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Development of an Experimental Technique and Related Analyses to Study the Dynamic Tensile Failure of Concrete.

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Annual rept. 1 May 82-30 Apr 85,

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The objective of this research was to develop and demonstrate experimental and analytical techniques to study the tensile failure of concrete and geologic materials at strain rates of about 10 per second. A new experimental method was developed, a set of experiments was conducted, and the experiments were interpreted with numerical calculations. In the new experiments, a 5-cm-diameter rod is first loaded in static triaxial compression, then the axial pressure is released from each end simultaneously and very rapidly. The resulting relief waves interact in the center of the rod to produce a dynamic tensile stress equal in magnitude to the original static compression. Tensile failure occurs if the tensile stress exceeds the tensile strength for these conditions. The radial pressure is held approximately constant during the experiment. Several experiments of this type were performed on concrete. In every case the rod fractured near the midpoint in some cases a second fracture also occurred several centimeters from the midpoint. Transient measurements were made of the axial load at each end, the confining pressure, and axial and circumferential surface strains a several locations along the length of the rod. Each experiment was interpreted with a set of one-dimensional finite difference calculations, using an elastic-fracturing strain-softening representation for the material. By trial and error, material parameters were chosen for each experiment so that satisfactory agreement was obtained between the calculated strains and the measured strains. Keywords Brittle Microcracks Strain-rod Strain-softening Tension.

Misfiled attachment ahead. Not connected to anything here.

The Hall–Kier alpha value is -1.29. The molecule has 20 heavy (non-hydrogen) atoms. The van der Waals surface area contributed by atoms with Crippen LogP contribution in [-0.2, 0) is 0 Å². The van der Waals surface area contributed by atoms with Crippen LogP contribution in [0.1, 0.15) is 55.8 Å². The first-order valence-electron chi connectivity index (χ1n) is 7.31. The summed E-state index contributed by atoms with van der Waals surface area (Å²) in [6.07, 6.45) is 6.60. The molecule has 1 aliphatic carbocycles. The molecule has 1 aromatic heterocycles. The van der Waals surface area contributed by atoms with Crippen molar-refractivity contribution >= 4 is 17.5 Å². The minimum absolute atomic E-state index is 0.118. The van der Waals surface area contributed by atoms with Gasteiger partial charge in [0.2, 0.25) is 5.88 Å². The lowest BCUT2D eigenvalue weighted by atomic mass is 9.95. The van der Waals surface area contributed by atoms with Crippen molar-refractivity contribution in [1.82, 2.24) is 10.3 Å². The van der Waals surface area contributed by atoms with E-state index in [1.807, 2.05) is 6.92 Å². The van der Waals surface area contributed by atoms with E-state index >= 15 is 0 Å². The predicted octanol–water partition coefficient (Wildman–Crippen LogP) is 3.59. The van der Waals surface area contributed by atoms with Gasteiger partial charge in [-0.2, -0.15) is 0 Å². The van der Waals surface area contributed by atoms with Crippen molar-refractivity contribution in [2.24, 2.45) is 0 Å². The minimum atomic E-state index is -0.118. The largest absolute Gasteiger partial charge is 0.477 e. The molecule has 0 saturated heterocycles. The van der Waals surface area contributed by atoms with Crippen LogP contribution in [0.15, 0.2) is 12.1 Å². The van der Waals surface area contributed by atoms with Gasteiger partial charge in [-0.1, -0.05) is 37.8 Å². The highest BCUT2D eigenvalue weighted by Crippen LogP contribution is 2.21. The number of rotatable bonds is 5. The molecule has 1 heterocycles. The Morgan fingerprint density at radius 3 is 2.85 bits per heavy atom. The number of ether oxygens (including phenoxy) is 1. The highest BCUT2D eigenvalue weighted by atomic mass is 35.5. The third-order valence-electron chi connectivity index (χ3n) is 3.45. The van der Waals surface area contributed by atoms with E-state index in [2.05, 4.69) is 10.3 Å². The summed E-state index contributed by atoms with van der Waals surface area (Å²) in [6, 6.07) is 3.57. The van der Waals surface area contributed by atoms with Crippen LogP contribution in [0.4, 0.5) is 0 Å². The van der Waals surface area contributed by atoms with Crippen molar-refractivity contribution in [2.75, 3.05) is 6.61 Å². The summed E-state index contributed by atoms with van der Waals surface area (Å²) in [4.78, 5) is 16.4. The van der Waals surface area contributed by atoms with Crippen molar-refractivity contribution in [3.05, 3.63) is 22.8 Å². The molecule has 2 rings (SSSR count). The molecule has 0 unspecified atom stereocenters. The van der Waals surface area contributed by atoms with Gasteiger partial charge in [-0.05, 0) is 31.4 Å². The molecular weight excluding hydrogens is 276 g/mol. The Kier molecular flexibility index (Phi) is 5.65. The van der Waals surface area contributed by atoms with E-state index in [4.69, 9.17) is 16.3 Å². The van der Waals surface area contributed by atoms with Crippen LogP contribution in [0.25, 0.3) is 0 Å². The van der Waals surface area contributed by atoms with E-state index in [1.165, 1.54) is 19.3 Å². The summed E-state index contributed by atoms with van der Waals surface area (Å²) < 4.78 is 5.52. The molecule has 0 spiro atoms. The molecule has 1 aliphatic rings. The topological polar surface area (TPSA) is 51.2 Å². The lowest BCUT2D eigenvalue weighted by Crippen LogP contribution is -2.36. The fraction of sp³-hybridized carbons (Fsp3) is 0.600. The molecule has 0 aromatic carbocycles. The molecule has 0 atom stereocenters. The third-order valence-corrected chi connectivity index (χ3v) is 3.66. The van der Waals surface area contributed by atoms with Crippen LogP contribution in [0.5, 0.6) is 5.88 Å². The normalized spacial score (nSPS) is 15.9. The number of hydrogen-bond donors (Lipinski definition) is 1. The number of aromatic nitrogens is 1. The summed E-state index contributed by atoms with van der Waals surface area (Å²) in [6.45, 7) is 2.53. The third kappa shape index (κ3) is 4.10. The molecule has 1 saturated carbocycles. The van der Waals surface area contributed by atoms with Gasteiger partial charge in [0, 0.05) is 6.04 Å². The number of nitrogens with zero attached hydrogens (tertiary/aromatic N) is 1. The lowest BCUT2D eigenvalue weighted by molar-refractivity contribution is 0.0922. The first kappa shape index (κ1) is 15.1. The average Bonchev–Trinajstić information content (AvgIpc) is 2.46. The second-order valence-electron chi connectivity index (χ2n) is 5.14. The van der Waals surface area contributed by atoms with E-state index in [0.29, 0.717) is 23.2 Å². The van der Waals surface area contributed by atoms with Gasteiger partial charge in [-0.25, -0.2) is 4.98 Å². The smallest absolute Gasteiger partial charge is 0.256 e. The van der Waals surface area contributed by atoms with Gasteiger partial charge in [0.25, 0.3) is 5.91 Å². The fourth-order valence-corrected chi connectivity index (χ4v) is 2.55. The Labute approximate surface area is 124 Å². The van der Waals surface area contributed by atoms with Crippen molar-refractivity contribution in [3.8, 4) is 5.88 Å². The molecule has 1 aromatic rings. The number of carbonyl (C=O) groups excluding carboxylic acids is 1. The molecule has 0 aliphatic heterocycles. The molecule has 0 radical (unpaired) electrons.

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  • Construction Equipment, Materials and Supplies
  • Solid State Physics

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